A MEMORIAL dedicated to one of Scotland's favourite sons is growing in stature at its Port Glasgow home.

Since 2014, a team of local activists have been working to create a monument in honour of William Wallace in the town.

The completed tribute will take the form of a grey granite sculpture in the shape of a split tree trunk, which will sit in the grounds of the Holy Family Church.

Wallace is said to have been chained to an oak tree in that area in 1305 before he was taken by English troops to London where he was hung, drawn and quartered by order of King Edward 1 of England.

By 1768, the tree was hollowing out with age and the 13th Earl of Glencairn tried to preserve it by pouring resin into the trunk.

In the years that followed, a symbolic chain was wrapped around the tree to represent Wallace being held there and was replaced when it rusted.

The oak tree became part of the grounds of the Holy Family parish in 1946 but was blown down in a fierce storm in 1992.

The final two sections of it - one which is decaying and another which still has a chain embedded in its trunk - remain at separate locations in Inverclyde.

As permissions are now in place and donations have reached almost £16,000, the base of the monument has now been installed and groundwork is taking place.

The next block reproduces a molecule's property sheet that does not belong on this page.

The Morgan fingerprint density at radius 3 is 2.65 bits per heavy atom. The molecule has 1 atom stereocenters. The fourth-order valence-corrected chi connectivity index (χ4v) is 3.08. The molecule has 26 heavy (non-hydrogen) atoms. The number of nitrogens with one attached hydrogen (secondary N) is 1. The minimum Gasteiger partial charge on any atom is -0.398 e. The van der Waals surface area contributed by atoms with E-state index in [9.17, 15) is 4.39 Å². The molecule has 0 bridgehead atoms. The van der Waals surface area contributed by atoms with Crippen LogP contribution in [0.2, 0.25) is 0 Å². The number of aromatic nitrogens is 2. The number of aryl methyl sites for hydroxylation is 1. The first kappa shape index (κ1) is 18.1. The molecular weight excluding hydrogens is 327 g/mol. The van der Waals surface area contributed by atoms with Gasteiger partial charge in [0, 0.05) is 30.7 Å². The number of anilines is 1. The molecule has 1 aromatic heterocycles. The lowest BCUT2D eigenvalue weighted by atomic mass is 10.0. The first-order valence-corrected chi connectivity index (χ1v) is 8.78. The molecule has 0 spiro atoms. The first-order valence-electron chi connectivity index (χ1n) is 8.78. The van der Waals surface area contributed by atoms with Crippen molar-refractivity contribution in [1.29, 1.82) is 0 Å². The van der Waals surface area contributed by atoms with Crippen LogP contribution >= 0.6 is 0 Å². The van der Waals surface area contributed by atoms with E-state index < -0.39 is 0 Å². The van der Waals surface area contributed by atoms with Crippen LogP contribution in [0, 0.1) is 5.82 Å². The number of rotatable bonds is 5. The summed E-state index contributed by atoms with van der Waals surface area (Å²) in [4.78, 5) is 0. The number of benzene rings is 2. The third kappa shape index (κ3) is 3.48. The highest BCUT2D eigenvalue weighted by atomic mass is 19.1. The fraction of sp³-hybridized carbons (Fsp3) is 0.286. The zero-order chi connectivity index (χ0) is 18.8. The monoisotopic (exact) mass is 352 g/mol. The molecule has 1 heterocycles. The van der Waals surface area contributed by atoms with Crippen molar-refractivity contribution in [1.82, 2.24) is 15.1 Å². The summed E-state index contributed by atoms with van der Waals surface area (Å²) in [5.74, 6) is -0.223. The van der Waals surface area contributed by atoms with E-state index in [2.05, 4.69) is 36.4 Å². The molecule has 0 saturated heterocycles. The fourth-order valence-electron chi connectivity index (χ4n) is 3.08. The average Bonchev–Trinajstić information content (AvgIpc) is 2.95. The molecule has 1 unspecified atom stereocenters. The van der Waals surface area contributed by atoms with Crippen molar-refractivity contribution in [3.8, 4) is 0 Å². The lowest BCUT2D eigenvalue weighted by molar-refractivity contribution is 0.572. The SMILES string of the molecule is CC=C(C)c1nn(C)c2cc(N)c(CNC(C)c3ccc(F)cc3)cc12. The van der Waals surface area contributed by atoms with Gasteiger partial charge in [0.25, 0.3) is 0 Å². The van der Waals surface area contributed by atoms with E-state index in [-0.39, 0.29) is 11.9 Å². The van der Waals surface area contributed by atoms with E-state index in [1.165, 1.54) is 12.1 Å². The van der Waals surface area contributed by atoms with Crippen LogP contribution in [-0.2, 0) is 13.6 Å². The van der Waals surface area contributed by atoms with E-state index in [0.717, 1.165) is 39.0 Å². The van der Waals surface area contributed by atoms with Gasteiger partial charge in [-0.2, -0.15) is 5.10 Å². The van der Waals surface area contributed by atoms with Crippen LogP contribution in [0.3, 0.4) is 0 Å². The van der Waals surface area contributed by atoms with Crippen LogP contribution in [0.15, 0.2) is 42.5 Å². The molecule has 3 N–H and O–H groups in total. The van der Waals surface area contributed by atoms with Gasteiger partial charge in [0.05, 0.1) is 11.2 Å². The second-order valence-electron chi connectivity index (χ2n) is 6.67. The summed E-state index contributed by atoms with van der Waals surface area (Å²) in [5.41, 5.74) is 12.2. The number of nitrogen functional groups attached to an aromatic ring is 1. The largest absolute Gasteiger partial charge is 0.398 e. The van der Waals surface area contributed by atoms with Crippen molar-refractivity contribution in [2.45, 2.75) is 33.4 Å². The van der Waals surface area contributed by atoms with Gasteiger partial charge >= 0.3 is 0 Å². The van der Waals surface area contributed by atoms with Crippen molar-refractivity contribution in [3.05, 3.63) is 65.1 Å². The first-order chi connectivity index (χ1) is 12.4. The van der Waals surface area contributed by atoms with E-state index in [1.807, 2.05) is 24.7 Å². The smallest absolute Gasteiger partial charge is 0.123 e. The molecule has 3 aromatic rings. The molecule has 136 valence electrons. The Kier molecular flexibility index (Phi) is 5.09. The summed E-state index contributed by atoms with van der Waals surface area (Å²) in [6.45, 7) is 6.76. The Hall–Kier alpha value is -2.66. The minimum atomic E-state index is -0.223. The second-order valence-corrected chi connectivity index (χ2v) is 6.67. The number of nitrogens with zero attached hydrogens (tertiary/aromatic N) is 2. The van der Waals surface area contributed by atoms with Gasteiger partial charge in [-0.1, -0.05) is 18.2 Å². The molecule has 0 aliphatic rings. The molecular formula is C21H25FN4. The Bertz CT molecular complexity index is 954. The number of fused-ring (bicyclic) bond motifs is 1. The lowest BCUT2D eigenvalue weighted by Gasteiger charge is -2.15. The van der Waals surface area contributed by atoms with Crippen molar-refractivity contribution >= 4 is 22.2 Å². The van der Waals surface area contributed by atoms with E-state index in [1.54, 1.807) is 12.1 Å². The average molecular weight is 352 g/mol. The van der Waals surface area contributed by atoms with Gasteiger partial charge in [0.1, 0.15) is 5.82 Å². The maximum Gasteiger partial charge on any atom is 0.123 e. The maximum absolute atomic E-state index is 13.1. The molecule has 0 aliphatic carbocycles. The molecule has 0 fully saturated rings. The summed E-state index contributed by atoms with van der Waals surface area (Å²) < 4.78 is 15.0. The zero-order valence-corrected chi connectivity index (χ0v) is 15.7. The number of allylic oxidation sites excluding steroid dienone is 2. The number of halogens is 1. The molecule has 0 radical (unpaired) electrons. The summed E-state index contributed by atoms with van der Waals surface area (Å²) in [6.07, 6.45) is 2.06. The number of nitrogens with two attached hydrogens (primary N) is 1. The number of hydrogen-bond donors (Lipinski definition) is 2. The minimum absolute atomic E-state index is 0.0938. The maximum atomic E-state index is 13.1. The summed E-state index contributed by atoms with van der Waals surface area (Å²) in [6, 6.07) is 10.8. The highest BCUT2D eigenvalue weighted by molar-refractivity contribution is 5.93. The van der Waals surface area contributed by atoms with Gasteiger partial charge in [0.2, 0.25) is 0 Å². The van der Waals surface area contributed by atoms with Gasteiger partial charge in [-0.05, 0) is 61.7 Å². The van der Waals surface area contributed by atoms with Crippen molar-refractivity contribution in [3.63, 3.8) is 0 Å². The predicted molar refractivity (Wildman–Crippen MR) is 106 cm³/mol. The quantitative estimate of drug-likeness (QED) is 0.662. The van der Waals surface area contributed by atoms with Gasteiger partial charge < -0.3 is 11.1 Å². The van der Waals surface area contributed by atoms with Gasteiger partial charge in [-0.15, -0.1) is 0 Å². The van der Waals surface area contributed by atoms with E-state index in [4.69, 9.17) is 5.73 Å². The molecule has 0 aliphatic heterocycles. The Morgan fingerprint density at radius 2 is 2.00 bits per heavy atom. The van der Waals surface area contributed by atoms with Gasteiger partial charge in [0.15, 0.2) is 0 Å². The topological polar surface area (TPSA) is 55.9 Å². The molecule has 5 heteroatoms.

The striking monument will be added next, along with an information lectern.

It's hoped that the memorial will be formally unveiled to the public on October 23.

The Wallace Oak Project was set up by local men Cha Halliday and the late Sean Donnelly and is also supported by Stuart Duncan and Neil Lochiel, both pictured.

Cha says the project is helping to mark an important part of Inverclyde's history.

He said: "This is a local legend and it could easily have been forgotten.

"We want to mark the spot where the tree was known to have been.

"We had a dendrologist examine parts of the tree that still remain and it's been confirmed that it's definitely from that timeframe.

"The 13th Earl of Glencairn tried to save the tree.

"Why would have have done that if it wasn't of some historical importance?"

All of the money collected for the project has been donated by supporters - not just from Inverclyde but from all over the world.

The Wallace Oak Project received £7,000 from the Society of William Wallace and made £5,000 through the sale of pieces of the original tree.

It also received a very generous donation of £4,500 from supporter Patrick Herrmann, who lives in Liechtenstein.

Support has also come from River Clyde Homes, folk star Alastair McDonald, Discover Inverclyde and Inverclyde Tourist Group.

A fundraiser has also helped raise £2,500.

Cha says the kind contributions have helped bring the project to life.

He added: "All of this has been possible through donations from members of the public and our supporters.

"We never managed to secure any grants from funding bodies as such, so this is all from people and organisations who are passionate about this project.

"It's really grown arms and legs and a lot of people are taking a great interest in it."